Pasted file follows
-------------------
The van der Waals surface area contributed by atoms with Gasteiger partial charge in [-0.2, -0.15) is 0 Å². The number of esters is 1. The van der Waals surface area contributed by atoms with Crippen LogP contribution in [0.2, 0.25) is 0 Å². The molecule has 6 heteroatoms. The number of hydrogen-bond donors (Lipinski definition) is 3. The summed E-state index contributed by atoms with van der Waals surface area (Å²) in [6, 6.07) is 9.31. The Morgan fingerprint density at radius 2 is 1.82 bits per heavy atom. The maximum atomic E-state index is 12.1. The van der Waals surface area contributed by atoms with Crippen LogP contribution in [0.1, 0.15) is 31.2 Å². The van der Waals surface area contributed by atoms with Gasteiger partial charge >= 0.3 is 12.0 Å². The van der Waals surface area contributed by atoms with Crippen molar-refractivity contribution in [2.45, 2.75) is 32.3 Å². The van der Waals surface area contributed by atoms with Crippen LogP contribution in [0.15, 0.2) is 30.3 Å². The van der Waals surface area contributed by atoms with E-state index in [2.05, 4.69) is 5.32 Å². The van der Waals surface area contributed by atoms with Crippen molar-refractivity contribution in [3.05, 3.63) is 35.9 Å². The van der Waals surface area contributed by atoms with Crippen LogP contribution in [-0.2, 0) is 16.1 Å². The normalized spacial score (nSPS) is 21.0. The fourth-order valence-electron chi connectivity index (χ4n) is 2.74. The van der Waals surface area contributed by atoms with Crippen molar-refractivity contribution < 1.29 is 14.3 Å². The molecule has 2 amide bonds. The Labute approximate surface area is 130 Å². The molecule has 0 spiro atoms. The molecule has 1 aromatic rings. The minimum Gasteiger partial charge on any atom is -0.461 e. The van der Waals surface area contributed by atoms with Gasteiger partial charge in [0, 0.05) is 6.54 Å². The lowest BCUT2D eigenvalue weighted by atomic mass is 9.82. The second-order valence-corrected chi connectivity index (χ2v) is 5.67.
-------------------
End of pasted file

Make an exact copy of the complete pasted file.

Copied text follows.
The van der Waals surface area contributed by atoms with Gasteiger partial charge in [-0.2, -0.15) is 0 Å². The number of esters is 1. The van der Waals surface area contributed by atoms with Crippen LogP contribution in [0.2, 0.25) is 0 Å². The molecule has 6 heteroatoms. The number of hydrogen-bond donors (Lipinski definition) is 3. The summed E-state index contributed by atoms with van der Waals surface area (Å²) in [6, 6.07) is 9.31. The Morgan fingerprint density at radius 2 is 1.82 bits per heavy atom. The maximum atomic E-state index is 12.1. The van der Waals surface area contributed by atoms with Crippen LogP contribution in [0.1, 0.15) is 31.2 Å². The van der Waals surface area contributed by atoms with Gasteiger partial charge >= 0.3 is 12.0 Å². The van der Waals surface area contributed by atoms with Crippen molar-refractivity contribution in [2.45, 2.75) is 32.3 Å². The van der Waals surface area contributed by atoms with Crippen LogP contribution in [0.15, 0.2) is 30.3 Å². The van der Waals surface area contributed by atoms with E-state index in [2.05, 4.69) is 5.32 Å². The van der Waals surface area contributed by atoms with Crippen molar-refractivity contribution in [3.05, 3.63) is 35.9 Å². The van der Waals surface area contributed by atoms with Crippen LogP contribution in [-0.2, 0) is 16.1 Å². The normalized spacial score (nSPS) is 21.0. The fourth-order valence-electron chi connectivity index (χ4n) is 2.74. The van der Waals surface area contributed by atoms with Crippen molar-refractivity contribution < 1.29 is 14.3 Å². The molecule has 2 amide bonds. The Labute approximate surface area is 130 Å². The molecule has 0 spiro atoms. The molecule has 1 aromatic rings. The minimum Gasteiger partial charge on any atom is -0.461 e. The van der Waals surface area contributed by atoms with Gasteiger partial charge in [0, 0.05) is 6.54 Å². The lowest BCUT2D eigenvalue weighted by atomic mass is 9.82. The second-order valence-corrected chi connectivity index (χ2v) is 5.67.